If a nerve fiber is cut or crushed, the part distal to the injury (i.e. the part of the axon separated from the neuron's cell nucleus) will degenerate, in a process known as Wallerian degeneration.
The axons and surrounding myelin sheath are digested by macrophages and Schwann cells (only found in the peripheral nervous system). The target tissue of the nerve (typically an innervated muscle) atrophies as a result.
The nerve fiber's neurolemma does not degenerate and remains as a hollow tube. Within 96 hours of the injury, the proximal end of the nerve fiber sends out sprouts towards those tubes and these sprouts are attracted by growth factors produced by Schwann cells in the tubes. If a sprout reaches the tube, it grows into it and advances about 1-3 mm per day, eventually reaching and reinnervating the target tissue. If the sprouts cannot reach the tube, for instance because the gap is too wide or scar tissue has formed, surgery can help to guide the sprouts into the tubes. This regeneration however happens only in peripheral nerves, not in the spinal cord. The crucial difference is that in the central nervous system, including in the spinal chord, myelin sheaths are produced by oligodendrocytes and not by Schwann cells. Oligodendrocytes secrete growth inhibiting myelin-associated glycoprotein.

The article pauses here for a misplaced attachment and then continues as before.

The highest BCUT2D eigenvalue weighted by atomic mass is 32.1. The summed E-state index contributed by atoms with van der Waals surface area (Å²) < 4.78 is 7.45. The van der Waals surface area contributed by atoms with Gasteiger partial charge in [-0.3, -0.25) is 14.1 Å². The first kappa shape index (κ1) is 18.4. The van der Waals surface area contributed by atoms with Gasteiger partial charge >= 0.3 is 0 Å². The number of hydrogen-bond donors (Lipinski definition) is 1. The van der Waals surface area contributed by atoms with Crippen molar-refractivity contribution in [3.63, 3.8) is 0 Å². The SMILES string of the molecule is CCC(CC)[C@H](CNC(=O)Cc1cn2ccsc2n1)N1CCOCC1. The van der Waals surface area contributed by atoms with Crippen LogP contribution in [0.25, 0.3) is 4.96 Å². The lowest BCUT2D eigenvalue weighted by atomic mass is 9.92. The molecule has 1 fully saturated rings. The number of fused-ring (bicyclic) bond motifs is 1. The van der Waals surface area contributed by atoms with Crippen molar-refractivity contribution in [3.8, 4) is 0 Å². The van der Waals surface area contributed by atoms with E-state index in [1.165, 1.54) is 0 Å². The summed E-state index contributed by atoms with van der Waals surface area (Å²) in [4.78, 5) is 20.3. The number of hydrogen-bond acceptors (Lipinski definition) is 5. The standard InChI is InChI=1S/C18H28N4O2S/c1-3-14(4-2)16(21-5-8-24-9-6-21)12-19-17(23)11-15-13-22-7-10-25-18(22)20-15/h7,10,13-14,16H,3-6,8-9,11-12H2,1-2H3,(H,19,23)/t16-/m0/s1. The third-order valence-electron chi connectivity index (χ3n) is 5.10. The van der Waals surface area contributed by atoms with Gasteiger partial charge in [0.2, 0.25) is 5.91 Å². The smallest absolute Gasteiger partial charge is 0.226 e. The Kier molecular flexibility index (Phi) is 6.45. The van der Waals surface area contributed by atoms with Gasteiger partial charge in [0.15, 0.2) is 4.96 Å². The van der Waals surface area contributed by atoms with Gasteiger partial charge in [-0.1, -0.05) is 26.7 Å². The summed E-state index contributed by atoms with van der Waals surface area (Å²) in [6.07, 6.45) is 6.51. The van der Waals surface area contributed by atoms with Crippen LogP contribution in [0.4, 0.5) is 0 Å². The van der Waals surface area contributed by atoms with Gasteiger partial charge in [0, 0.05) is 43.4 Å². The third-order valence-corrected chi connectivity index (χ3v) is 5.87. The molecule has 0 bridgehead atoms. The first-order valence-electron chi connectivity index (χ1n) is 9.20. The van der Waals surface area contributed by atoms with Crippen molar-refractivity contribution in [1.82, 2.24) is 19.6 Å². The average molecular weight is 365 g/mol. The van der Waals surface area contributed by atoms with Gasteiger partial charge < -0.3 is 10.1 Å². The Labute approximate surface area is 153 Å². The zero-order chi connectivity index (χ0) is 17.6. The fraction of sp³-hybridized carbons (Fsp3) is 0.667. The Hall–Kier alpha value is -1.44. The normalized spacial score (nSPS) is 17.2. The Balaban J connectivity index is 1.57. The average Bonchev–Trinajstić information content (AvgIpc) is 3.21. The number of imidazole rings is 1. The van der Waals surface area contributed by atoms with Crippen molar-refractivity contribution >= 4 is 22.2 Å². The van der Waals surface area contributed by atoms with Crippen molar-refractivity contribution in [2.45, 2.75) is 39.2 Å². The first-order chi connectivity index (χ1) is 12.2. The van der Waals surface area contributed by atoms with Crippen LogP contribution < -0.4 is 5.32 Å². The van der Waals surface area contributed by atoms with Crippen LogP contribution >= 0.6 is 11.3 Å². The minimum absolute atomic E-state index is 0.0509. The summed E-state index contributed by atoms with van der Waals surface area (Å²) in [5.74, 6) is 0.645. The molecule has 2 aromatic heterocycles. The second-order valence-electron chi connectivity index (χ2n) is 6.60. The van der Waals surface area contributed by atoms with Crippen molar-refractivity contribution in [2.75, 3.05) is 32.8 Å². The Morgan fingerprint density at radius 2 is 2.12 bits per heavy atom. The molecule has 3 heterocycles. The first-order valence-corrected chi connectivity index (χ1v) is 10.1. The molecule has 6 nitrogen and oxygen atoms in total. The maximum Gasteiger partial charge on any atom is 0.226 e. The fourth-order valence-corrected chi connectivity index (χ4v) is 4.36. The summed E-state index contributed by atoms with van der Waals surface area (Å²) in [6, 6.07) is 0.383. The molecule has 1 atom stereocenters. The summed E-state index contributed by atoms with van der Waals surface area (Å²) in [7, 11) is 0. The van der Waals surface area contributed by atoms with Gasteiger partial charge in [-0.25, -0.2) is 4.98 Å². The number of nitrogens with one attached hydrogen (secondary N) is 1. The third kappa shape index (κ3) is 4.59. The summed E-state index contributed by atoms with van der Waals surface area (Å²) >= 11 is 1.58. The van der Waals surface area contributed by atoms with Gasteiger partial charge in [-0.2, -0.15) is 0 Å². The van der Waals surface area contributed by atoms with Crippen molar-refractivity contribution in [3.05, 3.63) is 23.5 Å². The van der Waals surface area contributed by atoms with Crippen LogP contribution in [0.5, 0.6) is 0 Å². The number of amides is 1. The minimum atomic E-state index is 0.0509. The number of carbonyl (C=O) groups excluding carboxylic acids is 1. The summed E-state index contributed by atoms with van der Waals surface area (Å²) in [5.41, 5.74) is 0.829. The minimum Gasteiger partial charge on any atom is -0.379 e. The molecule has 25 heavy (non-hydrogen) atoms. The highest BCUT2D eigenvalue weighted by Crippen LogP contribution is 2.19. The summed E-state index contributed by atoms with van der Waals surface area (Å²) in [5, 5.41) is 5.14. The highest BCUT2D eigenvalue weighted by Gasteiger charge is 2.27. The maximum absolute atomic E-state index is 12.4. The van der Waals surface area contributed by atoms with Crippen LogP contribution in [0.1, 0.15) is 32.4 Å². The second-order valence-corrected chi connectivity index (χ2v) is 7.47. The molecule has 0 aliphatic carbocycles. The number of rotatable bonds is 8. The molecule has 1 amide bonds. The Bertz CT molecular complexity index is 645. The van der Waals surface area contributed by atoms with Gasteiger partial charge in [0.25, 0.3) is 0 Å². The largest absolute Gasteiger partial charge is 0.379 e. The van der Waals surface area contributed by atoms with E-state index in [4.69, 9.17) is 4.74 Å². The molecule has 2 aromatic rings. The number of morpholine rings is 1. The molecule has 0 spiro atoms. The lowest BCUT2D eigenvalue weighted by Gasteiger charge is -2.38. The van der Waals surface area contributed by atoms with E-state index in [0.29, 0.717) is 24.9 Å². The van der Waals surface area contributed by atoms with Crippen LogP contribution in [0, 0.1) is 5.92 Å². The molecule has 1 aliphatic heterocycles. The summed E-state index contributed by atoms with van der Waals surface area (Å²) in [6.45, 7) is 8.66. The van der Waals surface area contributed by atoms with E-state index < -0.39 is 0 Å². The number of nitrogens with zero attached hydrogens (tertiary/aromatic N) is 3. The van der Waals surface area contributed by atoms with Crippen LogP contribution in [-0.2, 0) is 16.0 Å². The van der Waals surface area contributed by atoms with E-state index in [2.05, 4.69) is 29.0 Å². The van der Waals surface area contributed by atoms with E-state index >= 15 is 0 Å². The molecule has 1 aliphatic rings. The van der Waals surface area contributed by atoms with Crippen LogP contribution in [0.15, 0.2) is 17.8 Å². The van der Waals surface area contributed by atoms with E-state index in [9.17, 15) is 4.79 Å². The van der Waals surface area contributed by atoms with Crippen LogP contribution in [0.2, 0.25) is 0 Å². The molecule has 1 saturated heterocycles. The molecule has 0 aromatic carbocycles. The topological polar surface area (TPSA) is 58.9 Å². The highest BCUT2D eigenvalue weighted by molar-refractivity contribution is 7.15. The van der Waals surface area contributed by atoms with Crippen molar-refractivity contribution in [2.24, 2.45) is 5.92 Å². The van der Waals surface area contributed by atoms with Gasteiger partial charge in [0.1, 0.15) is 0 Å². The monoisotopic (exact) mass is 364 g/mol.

Wallerian degeneration is named after Augustus Volney Waller who first described it in 1850, in the frog. The degenerated axon forms droplets that can be stained, and this allowed the detailed study of the course of individual nerve fibers.
Delayed Wallerian degeneration
- Trauma and Wallerian Degeneration, University of California, San Francisco
- Beirowski et al. The progressive nature of Wallerian degeneration in wild-type and slow Wallerian degeneration (WldS) nerves. BMC Neurosci. 2005; 6: 6. full text
- Perry VH, Brown MC, Tsao JW. The Effectiveness of the Gene Which Slows the Rate of Wallerian Degeneration in C57BL/Ola Mice Declines With Age. Eur J Neurosci. 1992;4:1000–1002.